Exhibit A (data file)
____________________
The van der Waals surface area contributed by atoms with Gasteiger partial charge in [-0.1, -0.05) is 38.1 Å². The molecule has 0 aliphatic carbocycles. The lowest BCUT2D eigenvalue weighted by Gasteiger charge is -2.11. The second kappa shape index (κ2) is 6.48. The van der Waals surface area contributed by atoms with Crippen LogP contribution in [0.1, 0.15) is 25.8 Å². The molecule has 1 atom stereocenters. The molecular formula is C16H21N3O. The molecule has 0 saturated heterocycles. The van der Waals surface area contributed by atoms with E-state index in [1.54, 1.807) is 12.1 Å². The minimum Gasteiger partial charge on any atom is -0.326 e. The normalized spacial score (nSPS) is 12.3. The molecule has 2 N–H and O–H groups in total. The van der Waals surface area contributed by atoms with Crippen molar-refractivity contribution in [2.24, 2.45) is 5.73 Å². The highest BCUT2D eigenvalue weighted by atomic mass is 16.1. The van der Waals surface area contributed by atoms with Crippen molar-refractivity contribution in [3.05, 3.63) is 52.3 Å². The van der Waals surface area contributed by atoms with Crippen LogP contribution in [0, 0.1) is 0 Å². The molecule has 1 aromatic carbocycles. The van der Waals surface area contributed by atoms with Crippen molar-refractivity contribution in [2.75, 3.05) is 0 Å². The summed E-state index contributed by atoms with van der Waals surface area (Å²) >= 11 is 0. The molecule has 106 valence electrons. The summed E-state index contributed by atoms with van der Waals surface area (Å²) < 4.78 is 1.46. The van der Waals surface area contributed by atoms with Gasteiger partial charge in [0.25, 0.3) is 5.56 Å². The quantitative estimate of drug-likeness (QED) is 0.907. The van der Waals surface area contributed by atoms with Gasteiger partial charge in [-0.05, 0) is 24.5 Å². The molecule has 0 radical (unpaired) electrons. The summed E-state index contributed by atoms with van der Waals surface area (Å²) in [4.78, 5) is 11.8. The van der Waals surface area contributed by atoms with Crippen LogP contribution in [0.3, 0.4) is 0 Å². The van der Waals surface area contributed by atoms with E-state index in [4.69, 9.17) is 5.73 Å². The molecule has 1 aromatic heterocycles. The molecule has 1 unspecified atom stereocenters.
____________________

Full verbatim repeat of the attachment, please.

The van der Waals surface area contributed by atoms with Gasteiger partial charge in [-0.1, -0.05) is 38.1 Å². The molecule has 0 aliphatic carbocycles. The lowest BCUT2D eigenvalue weighted by Gasteiger charge is -2.11. The second kappa shape index (κ2) is 6.48. The van der Waals surface area contributed by atoms with Crippen LogP contribution in [0.1, 0.15) is 25.8 Å². The molecule has 1 atom stereocenters. The molecular formula is C16H21N3O. The molecule has 0 saturated heterocycles. The van der Waals surface area contributed by atoms with E-state index in [1.54, 1.807) is 12.1 Å². The minimum Gasteiger partial charge on any atom is -0.326 e. The normalized spacial score (nSPS) is 12.3. The molecule has 2 N–H and O–H groups in total. The van der Waals surface area contributed by atoms with Crippen molar-refractivity contribution in [2.24, 2.45) is 5.73 Å². The highest BCUT2D eigenvalue weighted by atomic mass is 16.1. The van der Waals surface area contributed by atoms with Crippen molar-refractivity contribution in [3.05, 3.63) is 52.3 Å². The van der Waals surface area contributed by atoms with Crippen LogP contribution in [0, 0.1) is 0 Å². The molecule has 1 aromatic carbocycles. The van der Waals surface area contributed by atoms with Crippen molar-refractivity contribution in [2.75, 3.05) is 0 Å². The summed E-state index contributed by atoms with van der Waals surface area (Å²) >= 11 is 0. The molecule has 106 valence electrons. The summed E-state index contributed by atoms with van der Waals surface area (Å²) < 4.78 is 1.46. The van der Waals surface area contributed by atoms with Gasteiger partial charge in [0.25, 0.3) is 5.56 Å². The quantitative estimate of drug-likeness (QED) is 0.907. The van der Waals surface area contributed by atoms with Gasteiger partial charge in [-0.05, 0) is 24.5 Å². The molecule has 0 radical (unpaired) electrons. The summed E-state index contributed by atoms with van der Waals surface area (Å²) in [4.78, 5) is 11.8. The van der Waals surface area contributed by atoms with Crippen LogP contribution in [0.3, 0.4) is 0 Å². The van der Waals surface area contributed by atoms with E-state index in [4.69, 9.17) is 5.73 Å². The molecule has 1 aromatic heterocycles. The molecule has 1 unspecified atom stereocenters.